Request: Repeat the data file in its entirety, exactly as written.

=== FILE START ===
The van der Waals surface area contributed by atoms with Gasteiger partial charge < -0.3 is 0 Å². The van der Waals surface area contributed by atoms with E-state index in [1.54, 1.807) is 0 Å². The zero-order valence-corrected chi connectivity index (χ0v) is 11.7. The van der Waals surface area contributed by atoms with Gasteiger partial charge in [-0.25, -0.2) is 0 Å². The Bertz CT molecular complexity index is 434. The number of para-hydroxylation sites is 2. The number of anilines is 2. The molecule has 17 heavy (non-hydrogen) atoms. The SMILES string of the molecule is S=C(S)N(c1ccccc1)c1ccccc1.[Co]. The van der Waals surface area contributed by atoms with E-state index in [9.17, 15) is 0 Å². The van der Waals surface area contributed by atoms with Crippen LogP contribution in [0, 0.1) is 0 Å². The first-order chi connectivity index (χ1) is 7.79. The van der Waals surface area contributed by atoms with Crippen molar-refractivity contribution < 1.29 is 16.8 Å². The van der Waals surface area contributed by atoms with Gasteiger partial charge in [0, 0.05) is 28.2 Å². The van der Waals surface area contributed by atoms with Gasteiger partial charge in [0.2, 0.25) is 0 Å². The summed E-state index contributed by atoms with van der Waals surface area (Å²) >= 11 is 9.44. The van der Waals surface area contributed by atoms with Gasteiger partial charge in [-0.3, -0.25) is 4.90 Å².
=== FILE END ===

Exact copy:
The van der Waals surface area contributed by atoms with Gasteiger partial charge < -0.3 is 0 Å². The van der Waals surface area contributed by atoms with E-state index in [1.54, 1.807) is 0 Å². The zero-order valence-corrected chi connectivity index (χ0v) is 11.7. The van der Waals surface area contributed by atoms with Gasteiger partial charge in [-0.25, -0.2) is 0 Å². The Bertz CT molecular complexity index is 434. The number of para-hydroxylation sites is 2. The number of anilines is 2. The molecule has 17 heavy (non-hydrogen) atoms. The SMILES string of the molecule is S=C(S)N(c1ccccc1)c1ccccc1.[Co]. The van der Waals surface area contributed by atoms with E-state index in [9.17, 15) is 0 Å². The van der Waals surface area contributed by atoms with Crippen LogP contribution in [0, 0.1) is 0 Å². The first-order chi connectivity index (χ1) is 7.79. The van der Waals surface area contributed by atoms with Crippen molar-refractivity contribution < 1.29 is 16.8 Å². The van der Waals surface area contributed by atoms with Gasteiger partial charge in [0, 0.05) is 28.2 Å². The van der Waals surface area contributed by atoms with Gasteiger partial charge in [0.2, 0.25) is 0 Å². The summed E-state index contributed by atoms with van der Waals surface area (Å²) >= 11 is 9.44. The van der Waals surface area contributed by atoms with Gasteiger partial charge in [-0.3, -0.25) is 4.90 Å².